Obesity and bariatric surgery have been associated with changes in ventricular function and structure. The aim of the present study was to assess the long-term changes in left ventricular (LV) and right ventricular (RV) function and structure in patients with morbid obesity-body mass index ≥40 kg/m2 or ≥35 kg/m2 with co-morbidities-who had lost weight after bariatric surgery compared to nonsurgical controls. We reviewed 57 patients with morbid obesity who had undergone gastric bypass surgery and who had undergone echocardiography before and after surgery. A reference group (n = 57) was frequency matched for body mass index (±2 kg/m2), gender, age (±2 years), and follow-up duration (±6 months). After a mean follow-up of 3.6 years, the LV mass and LV mass indexed by height had decreased in the patients who had undergone bariatric surgery and had lost weight. In contrast, these measurements had increased in the patients who had not undergone bariatric surgery. The difference between these 2 groups remained significant after adjusting for potential confounders. At follow-up, neither the patients nor controls showed a significant change in ejection fraction, LV myocardial performance index, or RV myocardial performance index. In the study population as a whole, multivariate analysis showed a positive correlation between the change in body weight and ventricular septum thickness (R = 0.33), posterior wall thickness (R = 0.31), LV mass (R = 0.38), RV end-diastolic area (R = 0.22), and estimated RV systolic pressure (R = 0.39), all with p values <0.05. In conclusion, body weight changes in patients with morbid obesity were associated with changes in LV structure independent of improvement in obesity-related co-morbidities, including obstructive sleep apnea. Weight loss improved the RV end-diastolic area and might prevent progression to RV dysfunction.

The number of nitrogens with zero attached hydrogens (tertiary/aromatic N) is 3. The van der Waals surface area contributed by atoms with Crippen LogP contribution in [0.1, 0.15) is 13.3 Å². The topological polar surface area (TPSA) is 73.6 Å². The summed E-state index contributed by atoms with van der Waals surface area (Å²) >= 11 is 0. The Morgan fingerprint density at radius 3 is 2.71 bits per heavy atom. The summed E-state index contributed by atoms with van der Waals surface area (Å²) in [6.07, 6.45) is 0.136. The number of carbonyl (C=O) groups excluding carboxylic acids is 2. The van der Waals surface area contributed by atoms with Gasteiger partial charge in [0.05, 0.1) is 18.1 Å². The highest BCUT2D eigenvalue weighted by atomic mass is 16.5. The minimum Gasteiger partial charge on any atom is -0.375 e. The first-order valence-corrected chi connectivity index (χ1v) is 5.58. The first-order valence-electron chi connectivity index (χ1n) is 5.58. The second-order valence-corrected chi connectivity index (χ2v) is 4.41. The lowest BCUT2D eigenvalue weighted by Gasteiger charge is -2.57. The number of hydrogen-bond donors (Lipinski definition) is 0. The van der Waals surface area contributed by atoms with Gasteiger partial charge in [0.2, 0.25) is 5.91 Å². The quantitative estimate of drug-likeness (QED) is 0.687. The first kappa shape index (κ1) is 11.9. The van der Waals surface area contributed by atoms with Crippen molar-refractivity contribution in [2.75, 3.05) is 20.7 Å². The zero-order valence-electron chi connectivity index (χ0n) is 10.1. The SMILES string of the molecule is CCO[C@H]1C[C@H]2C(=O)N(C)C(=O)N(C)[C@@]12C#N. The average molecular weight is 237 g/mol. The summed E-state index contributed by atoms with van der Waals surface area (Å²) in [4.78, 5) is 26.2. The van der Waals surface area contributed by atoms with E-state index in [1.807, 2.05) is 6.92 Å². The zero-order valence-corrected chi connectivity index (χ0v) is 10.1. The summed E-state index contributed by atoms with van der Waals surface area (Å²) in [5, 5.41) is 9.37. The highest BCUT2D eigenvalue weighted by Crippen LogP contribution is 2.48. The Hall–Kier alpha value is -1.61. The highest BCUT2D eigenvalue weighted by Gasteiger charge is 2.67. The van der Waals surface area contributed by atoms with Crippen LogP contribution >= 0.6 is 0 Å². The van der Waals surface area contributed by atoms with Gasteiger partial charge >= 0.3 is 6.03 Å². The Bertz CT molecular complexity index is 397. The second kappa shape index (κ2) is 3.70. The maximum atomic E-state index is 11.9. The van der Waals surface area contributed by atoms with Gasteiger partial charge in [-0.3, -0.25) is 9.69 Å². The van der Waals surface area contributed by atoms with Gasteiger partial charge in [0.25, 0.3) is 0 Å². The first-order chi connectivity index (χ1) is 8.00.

ASJC Scopus subject areas
- Cardiology and Cardiovascular Medicine